Varo Energy sets low carbon strategy, net-zero goals

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LONDON, July 5 (Reuters) - European downstream firm Varo Energy announced on Tuesday a plan to become a net zero carbon emitter by 2040 and to accelerate growth into sustainable energy solutions, a strategy it expects will triple its EBITDA by 2026 from $320 million in 2021.

Varo plans to reinvest cash flow from its conventional fossil fuels business into its sustainable energies business, which focuses on growth in biofuels; biomethane and LNG; hydrogen; electromobility; and carbon removal.

The firm said it will invest around $3.5 billion in 2022-26, two thirds of which it will allocate to its sustainable energies business, while around $140 million per year will sustain capital expenditure in the conventional hydrocarbons business.

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“Our customers’ needs are changing fast as they adapt to the energy transition while expecting reliability of supply,” chief executive Dev Sanyal said in a company statement.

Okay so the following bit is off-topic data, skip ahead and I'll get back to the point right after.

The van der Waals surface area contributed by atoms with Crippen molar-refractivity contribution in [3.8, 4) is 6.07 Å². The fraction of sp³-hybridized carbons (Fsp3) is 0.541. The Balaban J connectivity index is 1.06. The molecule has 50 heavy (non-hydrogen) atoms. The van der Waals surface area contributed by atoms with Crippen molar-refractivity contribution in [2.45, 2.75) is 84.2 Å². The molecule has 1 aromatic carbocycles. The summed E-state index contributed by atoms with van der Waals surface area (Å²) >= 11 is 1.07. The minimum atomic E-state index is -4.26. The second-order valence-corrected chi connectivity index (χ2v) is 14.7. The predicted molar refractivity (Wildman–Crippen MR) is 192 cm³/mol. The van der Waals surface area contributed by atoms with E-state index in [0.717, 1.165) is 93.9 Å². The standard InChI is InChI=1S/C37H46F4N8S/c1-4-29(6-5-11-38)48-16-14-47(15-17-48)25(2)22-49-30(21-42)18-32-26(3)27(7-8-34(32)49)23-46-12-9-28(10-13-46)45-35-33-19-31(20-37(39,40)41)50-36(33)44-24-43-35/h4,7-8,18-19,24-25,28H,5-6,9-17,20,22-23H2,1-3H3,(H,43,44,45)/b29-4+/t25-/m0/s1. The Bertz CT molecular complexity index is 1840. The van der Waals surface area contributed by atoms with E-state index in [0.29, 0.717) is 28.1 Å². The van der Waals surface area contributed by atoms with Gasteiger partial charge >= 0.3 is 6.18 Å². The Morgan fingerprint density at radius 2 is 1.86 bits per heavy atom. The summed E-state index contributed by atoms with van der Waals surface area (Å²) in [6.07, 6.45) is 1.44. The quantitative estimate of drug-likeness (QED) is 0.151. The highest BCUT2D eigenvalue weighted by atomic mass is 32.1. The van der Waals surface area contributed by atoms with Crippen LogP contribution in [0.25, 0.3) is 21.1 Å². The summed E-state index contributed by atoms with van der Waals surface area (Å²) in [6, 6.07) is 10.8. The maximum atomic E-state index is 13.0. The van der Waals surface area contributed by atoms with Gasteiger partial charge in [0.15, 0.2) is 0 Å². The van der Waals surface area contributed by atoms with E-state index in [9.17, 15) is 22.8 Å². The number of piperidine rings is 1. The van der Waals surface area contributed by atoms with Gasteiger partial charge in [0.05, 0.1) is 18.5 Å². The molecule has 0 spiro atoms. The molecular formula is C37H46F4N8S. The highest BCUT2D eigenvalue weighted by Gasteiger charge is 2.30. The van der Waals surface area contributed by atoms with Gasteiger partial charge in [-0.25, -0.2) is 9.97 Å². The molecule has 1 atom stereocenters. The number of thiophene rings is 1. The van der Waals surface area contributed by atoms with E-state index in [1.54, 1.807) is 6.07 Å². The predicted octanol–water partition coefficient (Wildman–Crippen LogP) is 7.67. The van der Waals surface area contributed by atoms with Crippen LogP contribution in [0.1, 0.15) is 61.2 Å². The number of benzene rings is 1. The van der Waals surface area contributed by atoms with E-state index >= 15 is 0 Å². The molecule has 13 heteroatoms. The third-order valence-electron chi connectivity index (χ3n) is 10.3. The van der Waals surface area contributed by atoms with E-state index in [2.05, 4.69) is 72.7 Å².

Europe faces a regional energy crisis and pressure to diversify its energy needs after Russia’s Feb. 24 invasion of Ukraine, which Moscow calls a "special military operation." read more

“We believe the current crisis has demonstrated the need for diversification, and the diversification won’t happen overnight,” Sanyal told Reuters in an interview.

Sanyal added the company expects faster growth over the next five years in its biofuels, biogas and carbon removals business.

Hydrogen growth will take time because of the scale of investment, while the pace of growth in e-mobility will be determined by the demand for electric transport, Sanyal said.

In the longer term, Varo aims to repurpose older fossil fuels assets to become part of the decarbonised business.

The strategy will triple Varo’s 2021 EBITDA to around $1 billion in 2026, Varo said, with over 50% of that coming from the sustainable energies business.

By setting net-zero ambitions, Varo, whose shareholders include Vitol and the Carlyle International Energy Partners, follows in the footsteps of its larger industry peers that have pledged to reduce or eliminate emissions. read more

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Reporting by Rowena Edwards; Editing by David Gregorio

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